A House for Mozart & Cash for Vienna
If you walk around in the area behind the Stephansdom Cathedral, you will end up in the Medieval core of Vienna - an area that I regard as one of the nicest in all of Vienna. Here you find ancient churches, narrow alleys and small cafes - alongside with one of the tackiest attractions of the city: The Mozarthaus Vienna. In German, it is also called "Mozarthaus Vienna" and - as it is often the case if something has a partly English name - this tells you a lot about the authenticity of the attraction.
When Wolfgang Amadeus Mozart lived in Vienna, he moved over and over again. In fact, there are few Baroque buildings in Vienna where Mozart hasn′t lived, it seems. According to the management of the Mozarthaus, however, theirs is the only flat of the genius that is still preserved in its original state. Whatever they mean by ‘original state′.
Maybe the thousands of Japs with audio guides that walk through every day. The Mozarthaus Vienna was opened in its current state after a significant refurbishment in 2006, the year of Mozart′s 250th birthday. The first time a museum in this building was opened, however, was in 1941 - half way through WWII, when the Nazis used Mozart′s 150th anniversary of his death as an occasion for some classical music propaganda distraction.
Life of Mozart in the Mozart House
When Mozart stayed in the building, he rented a very large and luxurious apartment that consisted of four rooms, two cabinets and a very large kitchen. Today, the entire building serves as a state-of-the-art museum. The flat itself is run by the Wien Museum as a side-branch and one of the "Musikerwohnungen" or historic composer′s flats.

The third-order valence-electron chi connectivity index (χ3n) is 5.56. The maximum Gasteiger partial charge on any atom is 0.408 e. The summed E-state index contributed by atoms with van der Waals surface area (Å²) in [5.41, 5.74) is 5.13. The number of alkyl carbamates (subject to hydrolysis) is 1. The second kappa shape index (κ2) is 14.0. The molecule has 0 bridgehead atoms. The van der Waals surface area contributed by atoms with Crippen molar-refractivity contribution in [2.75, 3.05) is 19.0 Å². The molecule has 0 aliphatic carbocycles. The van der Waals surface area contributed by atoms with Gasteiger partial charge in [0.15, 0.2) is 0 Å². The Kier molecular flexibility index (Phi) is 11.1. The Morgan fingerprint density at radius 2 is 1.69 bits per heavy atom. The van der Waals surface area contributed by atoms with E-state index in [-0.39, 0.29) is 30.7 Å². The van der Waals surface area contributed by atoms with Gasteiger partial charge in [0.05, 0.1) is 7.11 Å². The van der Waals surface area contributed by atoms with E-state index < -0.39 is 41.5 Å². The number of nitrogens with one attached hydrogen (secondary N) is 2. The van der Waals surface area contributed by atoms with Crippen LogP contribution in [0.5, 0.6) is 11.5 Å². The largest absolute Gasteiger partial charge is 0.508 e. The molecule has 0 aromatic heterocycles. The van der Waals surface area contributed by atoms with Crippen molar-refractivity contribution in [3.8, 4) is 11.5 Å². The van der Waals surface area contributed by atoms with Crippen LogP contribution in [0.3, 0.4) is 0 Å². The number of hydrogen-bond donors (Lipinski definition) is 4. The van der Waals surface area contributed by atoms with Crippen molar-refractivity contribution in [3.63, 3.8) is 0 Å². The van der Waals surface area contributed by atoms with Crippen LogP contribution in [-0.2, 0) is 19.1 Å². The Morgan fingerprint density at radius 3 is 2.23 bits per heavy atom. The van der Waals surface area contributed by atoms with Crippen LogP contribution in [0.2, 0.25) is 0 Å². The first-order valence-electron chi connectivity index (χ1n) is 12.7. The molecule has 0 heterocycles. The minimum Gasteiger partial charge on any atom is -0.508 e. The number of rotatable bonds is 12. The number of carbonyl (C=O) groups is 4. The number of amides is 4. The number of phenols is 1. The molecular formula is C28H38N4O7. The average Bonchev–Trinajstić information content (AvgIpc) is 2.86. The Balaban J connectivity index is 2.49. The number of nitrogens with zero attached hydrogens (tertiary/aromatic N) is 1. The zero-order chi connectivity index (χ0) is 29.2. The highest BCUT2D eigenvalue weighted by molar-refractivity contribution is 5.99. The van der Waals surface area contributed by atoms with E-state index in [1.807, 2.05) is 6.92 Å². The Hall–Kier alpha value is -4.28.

The museum aims to portray the life of Mozart and the Vienna of the time in which he lived here - the era of late Baroque, a cultural boom period for Austria. The exhibition illuminates the many aspects to Mozart: His freemason activities, his gambling, his drinking and women - but mostly his composing and the musical tradition in Vienna in the 18th century. All this is shown on the third floor of the Mozarthaus.
Structure of the Mozart House & Nearby Attractions
On the second floor, visitors can immerse themselves in an exhibition dedicated to Mozart′s operas. His actual apartment is on the first floor and makes the most authentic part of the museum. The ground floor and basement are home to a café, an event venue and - you might have guessed it - a souvenir shop. There are combined tickets available that allow you to see both the Mozarthaus Vienna and the (in my opinion much cooler) House of Music.
Attractions nearby include the old university district, the Museum of Applied Arts and the Heiligenkreuzerhof. Walking towards the Hofburg, you will get to most of Vienna′s key-attractions within a few minutes.
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